When at last I arrived, I was gasping for air, but I didn€™t have time to recover. I eased open the blank fire-door and peered into the space beyond, where the two heavily graffitied lift doors stood side by side. I heard the soft chime which told me one lift was arriving, and without any further hesitation, I slipped through the door and round the corner. Behind me, the lift wheezed open, and voices spilled out. I ran the length of the corridor, fumbling in my pocket for the key the boss had given me yesterday along with the words, €œLet me down again and I€™ll fucking kill you.€ I managed to slip it in the lock, glancing behind me at the corner I€™d just come round. The corridor was still empty, but would only be for another second or two.
I suddenly remembered to give the four-beat knock, just in case; then, I pushed the door open and slipped into the darkness of the flat, clicking it shut behind me.
€œIt€™s me,€ I hissed into the darkness. €œStay down.€
€œBloody €˜ell, Mike,€ came a voice. I couldn€™t see him but I knew it was Tim, my oldest friend. We€™d served in the Middle East together, seen plenty of action there. €œCuttin€™ it a bit fine aren€™t you? We saw €˜em pull up!€
€œShut up,€ I said. €œThey€™re right behind me.€
I made straight for the pale glow of the kitchen area, slamming my shin into the unseen corner of a coffee table and sending something flying.
I limped round the end of the counter which partially divided the lounge from the kitchen, and dropped to the floor, desperately trying to control my breathing. There was someone else nearby, but I couldn€™t see who. I heard a few quiet voices and a snigger. I shushed them crossly.
I heard the door open. I removed the package from inside my jacket and put it on the floor beside me. The light came on and I heard his voice, his high, rippling giggle.
And this was the moment I€™d come for. It seemed to happen so slowly: I stood, revealing my presence, and gazed at my little boy. He was looking down at the photos I€™d knocked off the coffee table, but his mother€™s hard, brown eyes were pointing straight at me. And then the room was full of people, appearing from behind the sofa, from the curtains, the bathroom, the kitchen.
€œSurprise!€ They cacophonied.
David was stunned into silence for a moment, then his gorgeous smile sprang into life as his aunts, uncles, cousins and friends laughed and clapped and all spoke at once.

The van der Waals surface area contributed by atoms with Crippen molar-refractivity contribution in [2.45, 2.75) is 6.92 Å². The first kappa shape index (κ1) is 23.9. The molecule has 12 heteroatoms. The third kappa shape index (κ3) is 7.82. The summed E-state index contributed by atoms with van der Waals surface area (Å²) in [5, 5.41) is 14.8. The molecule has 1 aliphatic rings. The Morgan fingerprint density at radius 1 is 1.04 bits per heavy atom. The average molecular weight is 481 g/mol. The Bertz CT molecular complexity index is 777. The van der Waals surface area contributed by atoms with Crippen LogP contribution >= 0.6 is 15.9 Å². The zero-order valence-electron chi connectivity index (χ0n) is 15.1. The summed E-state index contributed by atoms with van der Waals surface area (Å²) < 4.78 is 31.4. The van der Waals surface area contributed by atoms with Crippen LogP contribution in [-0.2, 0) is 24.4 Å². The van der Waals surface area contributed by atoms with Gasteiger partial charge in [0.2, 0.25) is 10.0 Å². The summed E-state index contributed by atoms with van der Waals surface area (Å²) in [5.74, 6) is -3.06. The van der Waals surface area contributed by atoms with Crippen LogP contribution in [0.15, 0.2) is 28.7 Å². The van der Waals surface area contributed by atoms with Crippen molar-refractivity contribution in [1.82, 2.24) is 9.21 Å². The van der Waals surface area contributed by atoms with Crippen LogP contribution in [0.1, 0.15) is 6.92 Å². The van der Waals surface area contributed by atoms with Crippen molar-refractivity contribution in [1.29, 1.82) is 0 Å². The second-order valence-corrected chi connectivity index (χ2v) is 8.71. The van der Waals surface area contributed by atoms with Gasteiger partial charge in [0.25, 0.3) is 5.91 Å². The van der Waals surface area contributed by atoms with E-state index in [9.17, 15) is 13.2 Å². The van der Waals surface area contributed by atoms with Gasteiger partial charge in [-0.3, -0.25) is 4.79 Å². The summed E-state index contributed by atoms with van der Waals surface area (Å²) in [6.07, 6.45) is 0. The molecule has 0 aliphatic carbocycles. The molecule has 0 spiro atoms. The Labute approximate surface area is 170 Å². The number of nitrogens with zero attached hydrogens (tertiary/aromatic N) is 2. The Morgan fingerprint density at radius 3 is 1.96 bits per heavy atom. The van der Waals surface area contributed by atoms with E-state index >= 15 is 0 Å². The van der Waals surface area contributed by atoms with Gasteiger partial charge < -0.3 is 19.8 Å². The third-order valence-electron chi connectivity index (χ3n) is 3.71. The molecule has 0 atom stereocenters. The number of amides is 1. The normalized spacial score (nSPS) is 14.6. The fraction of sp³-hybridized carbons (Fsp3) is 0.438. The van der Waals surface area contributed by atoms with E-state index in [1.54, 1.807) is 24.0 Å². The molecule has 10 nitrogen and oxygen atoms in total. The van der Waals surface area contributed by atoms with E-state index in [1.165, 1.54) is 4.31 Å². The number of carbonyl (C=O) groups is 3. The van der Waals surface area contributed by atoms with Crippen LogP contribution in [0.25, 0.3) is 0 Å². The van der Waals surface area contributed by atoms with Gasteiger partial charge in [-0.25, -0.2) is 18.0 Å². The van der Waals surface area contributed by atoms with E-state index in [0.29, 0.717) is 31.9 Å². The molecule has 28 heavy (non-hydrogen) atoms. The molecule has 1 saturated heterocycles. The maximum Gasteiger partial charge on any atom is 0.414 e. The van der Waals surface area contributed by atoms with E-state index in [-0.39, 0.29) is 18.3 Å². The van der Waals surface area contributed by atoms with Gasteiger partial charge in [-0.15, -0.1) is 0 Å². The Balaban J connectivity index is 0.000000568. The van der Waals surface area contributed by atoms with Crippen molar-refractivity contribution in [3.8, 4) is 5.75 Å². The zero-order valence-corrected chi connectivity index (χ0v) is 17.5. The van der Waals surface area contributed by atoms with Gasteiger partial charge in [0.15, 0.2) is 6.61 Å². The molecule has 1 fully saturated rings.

And he saw me.
€œDad!€ I laughed and moved towards him with my arms wide, and everyone seemed to part for us. He threw himself into my embrace and I whirled him round with delighted enthusiasm. I kissed him and cried out, €œHappy birthday, son!€ I sat him on the counter top and handed him his present. I hadn€™t even had time to get wrapping paper for it; it was still in the packaging it had arrived in. €œHere you go,€ I said. €œSorry I haven€™t wrapped it.€ He smiled and tore into it. I looked past him at his mother. She was standing there, arms folded, giving me that €˜I hate you€™ look, and now the room was full of excited people who didn€™t quite know whether or not it was alright to speak.
€œHello, Boss,€ I said. I’d always called her that, even back when things were good between us.
€œDon€™t call me that, Mike,€ she warned.
David pulled his new football top from the wrapping paper. €Thanks, Dad,€ he said.
€œThat€™s alright, son,€ I grinned. €œTell you what,€ I said, as I took off my jacket and loosened my tie, €œwork€™s been going pretty well recently.€ That was as much for his mother€™s ears as his. And, if I€™m to be honest, everyone else€™s too. €œI€™ll take you shopping tomorrow, maybe get you that bike you wanted.€ Behind David, the boss sighed and shook her head. Nothing was ever good enough for her.
€œDad,€ David said, but I was busy out glaring the boss, and enjoying the spell we had cast over the rest of the people in the room. €œDad,€ David said again, but I had just noticed the way Tim had moved across next to her, and she€™d given him that warm, welcoming look she used to give me, and everyone seemed to be staring at me. €œDad.€
€œWhat?€ I said, instantly regretting the note of anger in my voice, but everyone was staring at me and I was starting to feel paranoid, defensive.
€œWhy€™s your shirt got that red hand print on it?€]]